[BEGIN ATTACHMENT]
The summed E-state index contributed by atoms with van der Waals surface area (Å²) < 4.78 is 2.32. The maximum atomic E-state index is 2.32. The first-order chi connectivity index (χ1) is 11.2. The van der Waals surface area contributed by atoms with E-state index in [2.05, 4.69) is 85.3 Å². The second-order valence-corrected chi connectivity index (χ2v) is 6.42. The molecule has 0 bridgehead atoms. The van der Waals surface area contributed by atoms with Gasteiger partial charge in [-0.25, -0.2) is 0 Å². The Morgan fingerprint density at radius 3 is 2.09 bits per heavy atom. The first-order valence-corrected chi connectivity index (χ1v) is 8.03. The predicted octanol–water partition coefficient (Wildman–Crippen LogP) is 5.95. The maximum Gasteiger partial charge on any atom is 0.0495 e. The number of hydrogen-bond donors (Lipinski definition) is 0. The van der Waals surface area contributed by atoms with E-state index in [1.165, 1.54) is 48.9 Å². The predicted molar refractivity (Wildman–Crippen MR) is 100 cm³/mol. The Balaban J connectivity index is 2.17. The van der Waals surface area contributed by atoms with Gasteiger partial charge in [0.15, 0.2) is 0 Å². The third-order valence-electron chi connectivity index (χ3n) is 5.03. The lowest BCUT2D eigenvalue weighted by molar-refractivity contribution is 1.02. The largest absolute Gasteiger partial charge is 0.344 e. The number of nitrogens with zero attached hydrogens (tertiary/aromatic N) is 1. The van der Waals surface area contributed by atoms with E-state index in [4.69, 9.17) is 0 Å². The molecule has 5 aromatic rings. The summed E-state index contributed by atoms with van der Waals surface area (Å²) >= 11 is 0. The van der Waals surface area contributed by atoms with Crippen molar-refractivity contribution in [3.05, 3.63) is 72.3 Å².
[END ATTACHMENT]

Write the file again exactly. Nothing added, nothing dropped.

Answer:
The summed E-state index contributed by atoms with van der Waals surface area (Å²) < 4.78 is 2.32. The maximum atomic E-state index is 2.32. The first-order chi connectivity index (χ1) is 11.2. The van der Waals surface area contributed by atoms with E-state index in [2.05, 4.69) is 85.3 Å². The second-order valence-corrected chi connectivity index (χ2v) is 6.42. The molecule has 0 bridgehead atoms. The van der Waals surface area contributed by atoms with Gasteiger partial charge in [-0.25, -0.2) is 0 Å². The Morgan fingerprint density at radius 3 is 2.09 bits per heavy atom. The first-order valence-corrected chi connectivity index (χ1v) is 8.03. The predicted octanol–water partition coefficient (Wildman–Crippen LogP) is 5.95. The maximum Gasteiger partial charge on any atom is 0.0495 e. The number of hydrogen-bond donors (Lipinski definition) is 0. The van der Waals surface area contributed by atoms with E-state index in [1.165, 1.54) is 48.9 Å². The predicted molar refractivity (Wildman–Crippen MR) is 100 cm³/mol. The Balaban J connectivity index is 2.17. The van der Waals surface area contributed by atoms with Gasteiger partial charge in [0.15, 0.2) is 0 Å². The third-order valence-electron chi connectivity index (χ3n) is 5.03. The lowest BCUT2D eigenvalue weighted by molar-refractivity contribution is 1.02. The largest absolute Gasteiger partial charge is 0.344 e. The number of nitrogens with zero attached hydrogens (tertiary/aromatic N) is 1. The van der Waals surface area contributed by atoms with E-state index in [4.69, 9.17) is 0 Å². The molecule has 5 aromatic rings. The summed E-state index contributed by atoms with van der Waals surface area (Å²) >= 11 is 0. The van der Waals surface area contributed by atoms with Crippen molar-refractivity contribution in [3.05, 3.63) is 72.3 Å².